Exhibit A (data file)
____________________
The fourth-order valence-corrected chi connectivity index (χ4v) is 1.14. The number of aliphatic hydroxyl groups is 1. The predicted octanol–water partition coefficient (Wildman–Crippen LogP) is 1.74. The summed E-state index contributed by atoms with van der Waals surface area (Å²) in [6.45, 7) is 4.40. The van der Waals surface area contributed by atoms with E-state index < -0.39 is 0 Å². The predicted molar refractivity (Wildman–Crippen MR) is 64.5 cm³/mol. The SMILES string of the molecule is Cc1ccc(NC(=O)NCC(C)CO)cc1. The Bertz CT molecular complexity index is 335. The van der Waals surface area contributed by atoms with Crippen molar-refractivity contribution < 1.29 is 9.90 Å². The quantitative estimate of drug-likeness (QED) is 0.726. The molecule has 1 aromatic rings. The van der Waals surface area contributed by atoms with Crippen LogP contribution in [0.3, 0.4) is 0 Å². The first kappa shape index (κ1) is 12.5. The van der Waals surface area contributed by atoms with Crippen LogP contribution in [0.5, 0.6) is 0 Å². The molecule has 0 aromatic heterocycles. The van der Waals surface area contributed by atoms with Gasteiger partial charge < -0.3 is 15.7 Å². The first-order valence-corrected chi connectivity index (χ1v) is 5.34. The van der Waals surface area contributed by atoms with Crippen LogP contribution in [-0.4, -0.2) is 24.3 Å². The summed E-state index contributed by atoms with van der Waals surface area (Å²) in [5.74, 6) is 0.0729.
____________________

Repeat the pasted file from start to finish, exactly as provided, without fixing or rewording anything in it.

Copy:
The fourth-order valence-corrected chi connectivity index (χ4v) is 1.14. The number of aliphatic hydroxyl groups is 1. The predicted octanol–water partition coefficient (Wildman–Crippen LogP) is 1.74. The summed E-state index contributed by atoms with van der Waals surface area (Å²) in [6.45, 7) is 4.40. The van der Waals surface area contributed by atoms with E-state index < -0.39 is 0 Å². The predicted molar refractivity (Wildman–Crippen MR) is 64.5 cm³/mol. The SMILES string of the molecule is Cc1ccc(NC(=O)NCC(C)CO)cc1. The Bertz CT molecular complexity index is 335. The van der Waals surface area contributed by atoms with Crippen molar-refractivity contribution < 1.29 is 9.90 Å². The quantitative estimate of drug-likeness (QED) is 0.726. The molecule has 1 aromatic rings. The van der Waals surface area contributed by atoms with Crippen LogP contribution in [0.3, 0.4) is 0 Å². The first kappa shape index (κ1) is 12.5. The van der Waals surface area contributed by atoms with Crippen LogP contribution in [0.5, 0.6) is 0 Å². The molecule has 0 aromatic heterocycles. The van der Waals surface area contributed by atoms with Gasteiger partial charge < -0.3 is 15.7 Å². The first-order valence-corrected chi connectivity index (χ1v) is 5.34. The van der Waals surface area contributed by atoms with Crippen LogP contribution in [-0.4, -0.2) is 24.3 Å². The summed E-state index contributed by atoms with van der Waals surface area (Å²) in [5.74, 6) is 0.0729.